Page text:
Reading the Tea Leaves

Tea Education, Consultancy, and Tastings

Beyond Friendly & Floral

Most of us are practiced readers of food package labels now.  Recently I was intrigued by a box of teabags that were labeled “Green Tea” and also English Breakfast.  Reading a little further, the ingredients also included cinnamon, lemon grass, and a few other organic additions, with plenty of copy about the purported benefits of the tea; and that’s where I stopped reading.  Each of us, of course, has specific preferences.  With the exception of scented teas such as Jasmine, I expect to see only one ingredient listed for teas that I like to drink.

A gift of tea from Taiwan

A tea I received as a gift was in a box that bore almost no information.  The name of the tea, Dong Ding, was modest in size and prominent only because so much of the box was a white surface.  There was nutritional information on the back (no protein, carbs, or transfats and a tiny amount of sodium; the production and expiry dates were stamped on the back.  The clean, minimalist design (the box was white) was the point, of course; there was no busy clutter of descriptive text.

This was a Taiwan tea, and many teas have “high mountain” appearing on the labeling.  Sometimes high elevation is accurate; in other instances, the term is used to add cachet as a marketing ploy.  Tung Ting is one of Taiwan’s best known teas, and the name alone does not guarantee any specific standard.  I’d had the tea for about a week before sampling it.

Not much happens at the tea gardens during winter.  From Darjeelings’ gardens where temperatures are frigid to the milder clime of Yunnan, Fujian and Taiwan, there is weeding, but not much else.  Samples that come in during these months represent shipments en route.

We were doing a routine cupping of Assams that had just arrived, and used the opportunity to taste the gift tea from Taiwan.  Assams are bold teas with some heft, but the lovely aroma that filled the room was clearly not coming from the Assams.

The work day ended with me drinking 4 cups of this Oolong, a medium roast Tung Ting.  For some time after the tea was poured, the fragrance lingered in the air: fruity, mellow, and inviting.  Here were some of its notable attributes:

The Tung Ting in dry form

1. Note how small the dry leaf is; the crinkly dark leaves were smaller than most Ti Kuan Yins, and not particularly striking in appearance.  But look at the infused leaf: one plucked from the mug measured 4 inches from the tip of the sprouting to the stem.

The leaves after two infusions

Just think of the rolling that went into making this tea.

This sprouting unfurled to 4" from tip to stem.

2. This is the type of tea that is shown to best effect when brewed in a gongful pot; I am eager to see the bloom through several infusions.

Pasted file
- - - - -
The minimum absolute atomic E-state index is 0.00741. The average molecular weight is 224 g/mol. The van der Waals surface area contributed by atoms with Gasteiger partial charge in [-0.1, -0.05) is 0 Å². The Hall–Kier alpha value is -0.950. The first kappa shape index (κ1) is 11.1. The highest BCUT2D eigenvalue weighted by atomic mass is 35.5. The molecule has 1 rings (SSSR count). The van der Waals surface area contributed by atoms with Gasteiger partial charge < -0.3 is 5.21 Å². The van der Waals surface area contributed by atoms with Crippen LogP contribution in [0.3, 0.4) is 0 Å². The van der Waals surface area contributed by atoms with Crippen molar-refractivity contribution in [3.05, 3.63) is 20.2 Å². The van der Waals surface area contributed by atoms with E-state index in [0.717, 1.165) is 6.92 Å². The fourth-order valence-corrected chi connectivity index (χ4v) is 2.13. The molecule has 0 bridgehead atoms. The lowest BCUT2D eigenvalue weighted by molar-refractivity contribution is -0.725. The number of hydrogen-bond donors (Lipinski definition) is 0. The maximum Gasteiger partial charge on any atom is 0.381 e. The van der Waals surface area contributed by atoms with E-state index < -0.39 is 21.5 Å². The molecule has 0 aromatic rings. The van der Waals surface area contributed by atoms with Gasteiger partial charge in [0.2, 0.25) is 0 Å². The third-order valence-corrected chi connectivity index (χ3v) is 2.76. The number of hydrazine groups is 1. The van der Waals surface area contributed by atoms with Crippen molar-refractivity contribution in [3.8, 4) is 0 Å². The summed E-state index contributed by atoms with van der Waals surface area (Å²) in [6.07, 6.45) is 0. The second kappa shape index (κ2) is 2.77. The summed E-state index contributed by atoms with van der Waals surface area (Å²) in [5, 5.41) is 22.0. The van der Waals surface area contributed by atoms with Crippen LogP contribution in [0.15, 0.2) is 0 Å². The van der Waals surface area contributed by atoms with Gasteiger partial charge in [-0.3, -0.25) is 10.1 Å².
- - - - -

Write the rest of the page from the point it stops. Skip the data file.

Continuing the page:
3. Even before the first sip, bringing the cup (or spoon) upward brings a strong hint of the pleasure in store; the aroma is very present.  No need to inhale deeply.

Not the golden cup of the lighter floral style

4 The first sip conveys freshness and brightness, followed by warm fruity notes, finishing with the fragrance of toasted grain.  If I had to condense a description, I would use honey-lichee to describe the taste.

The depth of flavor was not the first surprise. Given the popularity in China and Taiwan of green Oolongs processed to showcase the delicate floral quality of the varietals used, I had expected a delicate, golden brew.  So finding an orangey, light amber brew in the cup was unexpected.

The lightly oxidized, green Oolongs have found a large audience, and it is easy to see why.  These teas, with even that little bit of oxidation to coax out more from the leaves, give up friendly, flowery notes.  My view is that they offer the taste that many Green tea drinkers wished that Green teas possess.

In contrast, examine the infused leaves of this medium roast Tung Ting and we cdan see that after two infusions, the leaves are still quite crinkly; they have expanded many times over their dry size, but the wet leaves are not fully open or flat.  There is more flavor to be elicited from subsequent infusions, and that is a wonderful feature.

i am not alone in preferring this style to the floral, which I also like.  Most retailers who are partial to Oolongs are in agreement on this point: consumers are easily drawn to the light/fragrant style, yet with more experience, the appeal of these medium roasted teas grows stronger.  These teas exemplify more steps in processing, steps that require experience and judgment rather than just following a sequence of tasks.

Post a Comment

Use the form below to submit a comment on this post. Your e-mail address will not be published and is required only for verification purposes. Comments are closely moderated.

About This Post

Have something to say? Comment!

Reading the Tea Leaves
Lydia Kung